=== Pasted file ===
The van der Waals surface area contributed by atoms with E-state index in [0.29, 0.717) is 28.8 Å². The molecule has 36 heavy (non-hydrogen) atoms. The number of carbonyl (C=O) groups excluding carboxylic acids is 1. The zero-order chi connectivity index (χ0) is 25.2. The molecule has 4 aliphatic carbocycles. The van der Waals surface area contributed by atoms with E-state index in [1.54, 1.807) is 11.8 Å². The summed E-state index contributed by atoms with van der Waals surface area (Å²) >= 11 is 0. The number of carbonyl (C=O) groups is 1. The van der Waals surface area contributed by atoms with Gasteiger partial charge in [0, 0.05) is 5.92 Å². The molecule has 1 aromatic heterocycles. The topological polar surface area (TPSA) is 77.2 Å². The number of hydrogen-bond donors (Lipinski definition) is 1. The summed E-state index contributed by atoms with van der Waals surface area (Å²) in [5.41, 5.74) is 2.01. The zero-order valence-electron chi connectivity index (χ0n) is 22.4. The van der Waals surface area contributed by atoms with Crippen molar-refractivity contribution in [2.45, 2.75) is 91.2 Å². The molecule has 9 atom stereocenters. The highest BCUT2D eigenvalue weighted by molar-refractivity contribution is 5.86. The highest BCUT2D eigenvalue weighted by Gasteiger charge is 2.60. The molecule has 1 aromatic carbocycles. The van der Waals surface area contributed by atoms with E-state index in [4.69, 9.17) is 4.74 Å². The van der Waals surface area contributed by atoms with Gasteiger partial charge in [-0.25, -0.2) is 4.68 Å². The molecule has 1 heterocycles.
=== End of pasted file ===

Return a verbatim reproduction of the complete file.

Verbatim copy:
The van der Waals surface area contributed by atoms with E-state index in [0.29, 0.717) is 28.8 Å². The molecule has 36 heavy (non-hydrogen) atoms. The number of carbonyl (C=O) groups excluding carboxylic acids is 1. The zero-order chi connectivity index (χ0) is 25.2. The molecule has 4 aliphatic carbocycles. The van der Waals surface area contributed by atoms with E-state index in [1.54, 1.807) is 11.8 Å². The summed E-state index contributed by atoms with van der Waals surface area (Å²) >= 11 is 0. The number of carbonyl (C=O) groups is 1. The van der Waals surface area contributed by atoms with Gasteiger partial charge in [0, 0.05) is 5.92 Å². The molecule has 1 aromatic heterocycles. The topological polar surface area (TPSA) is 77.2 Å². The number of hydrogen-bond donors (Lipinski definition) is 1. The summed E-state index contributed by atoms with van der Waals surface area (Å²) in [5.41, 5.74) is 2.01. The zero-order valence-electron chi connectivity index (χ0n) is 22.4. The van der Waals surface area contributed by atoms with Crippen molar-refractivity contribution in [2.45, 2.75) is 91.2 Å². The molecule has 9 atom stereocenters. The highest BCUT2D eigenvalue weighted by molar-refractivity contribution is 5.86. The highest BCUT2D eigenvalue weighted by Gasteiger charge is 2.60. The molecule has 1 aromatic carbocycles. The van der Waals surface area contributed by atoms with E-state index in [4.69, 9.17) is 4.74 Å². The van der Waals surface area contributed by atoms with Gasteiger partial charge in [-0.25, -0.2) is 4.68 Å². The molecule has 1 heterocycles.